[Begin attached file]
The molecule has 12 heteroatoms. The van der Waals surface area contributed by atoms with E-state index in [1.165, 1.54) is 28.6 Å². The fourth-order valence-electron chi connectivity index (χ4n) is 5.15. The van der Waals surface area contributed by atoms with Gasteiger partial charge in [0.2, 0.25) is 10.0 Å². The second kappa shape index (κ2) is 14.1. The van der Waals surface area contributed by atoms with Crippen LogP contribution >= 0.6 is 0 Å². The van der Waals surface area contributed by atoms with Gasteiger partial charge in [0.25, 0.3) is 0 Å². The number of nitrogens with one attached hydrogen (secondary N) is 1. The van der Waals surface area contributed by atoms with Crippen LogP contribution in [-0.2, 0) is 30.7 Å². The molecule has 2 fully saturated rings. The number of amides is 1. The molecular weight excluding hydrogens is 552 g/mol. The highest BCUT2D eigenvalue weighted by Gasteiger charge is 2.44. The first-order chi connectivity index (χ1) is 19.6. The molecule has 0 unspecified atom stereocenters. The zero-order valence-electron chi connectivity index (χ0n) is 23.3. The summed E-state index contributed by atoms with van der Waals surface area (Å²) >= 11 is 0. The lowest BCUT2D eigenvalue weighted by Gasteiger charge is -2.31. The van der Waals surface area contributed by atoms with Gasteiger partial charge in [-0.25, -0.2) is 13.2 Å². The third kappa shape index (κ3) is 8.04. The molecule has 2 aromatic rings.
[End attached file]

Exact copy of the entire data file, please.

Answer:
The molecule has 12 heteroatoms. The van der Waals surface area contributed by atoms with E-state index in [1.165, 1.54) is 28.6 Å². The fourth-order valence-electron chi connectivity index (χ4n) is 5.15. The van der Waals surface area contributed by atoms with Gasteiger partial charge in [0.2, 0.25) is 10.0 Å². The second kappa shape index (κ2) is 14.1. The van der Waals surface area contributed by atoms with Crippen LogP contribution >= 0.6 is 0 Å². The van der Waals surface area contributed by atoms with Gasteiger partial charge in [0.25, 0.3) is 0 Å². The number of nitrogens with one attached hydrogen (secondary N) is 1. The van der Waals surface area contributed by atoms with Crippen LogP contribution in [-0.2, 0) is 30.7 Å². The molecule has 2 fully saturated rings. The number of amides is 1. The molecular weight excluding hydrogens is 552 g/mol. The highest BCUT2D eigenvalue weighted by Gasteiger charge is 2.44. The first-order chi connectivity index (χ1) is 19.6. The molecule has 0 unspecified atom stereocenters. The zero-order valence-electron chi connectivity index (χ0n) is 23.3. The summed E-state index contributed by atoms with van der Waals surface area (Å²) >= 11 is 0. The lowest BCUT2D eigenvalue weighted by Gasteiger charge is -2.31. The van der Waals surface area contributed by atoms with Gasteiger partial charge in [-0.25, -0.2) is 13.2 Å². The third kappa shape index (κ3) is 8.04. The molecule has 2 aromatic rings.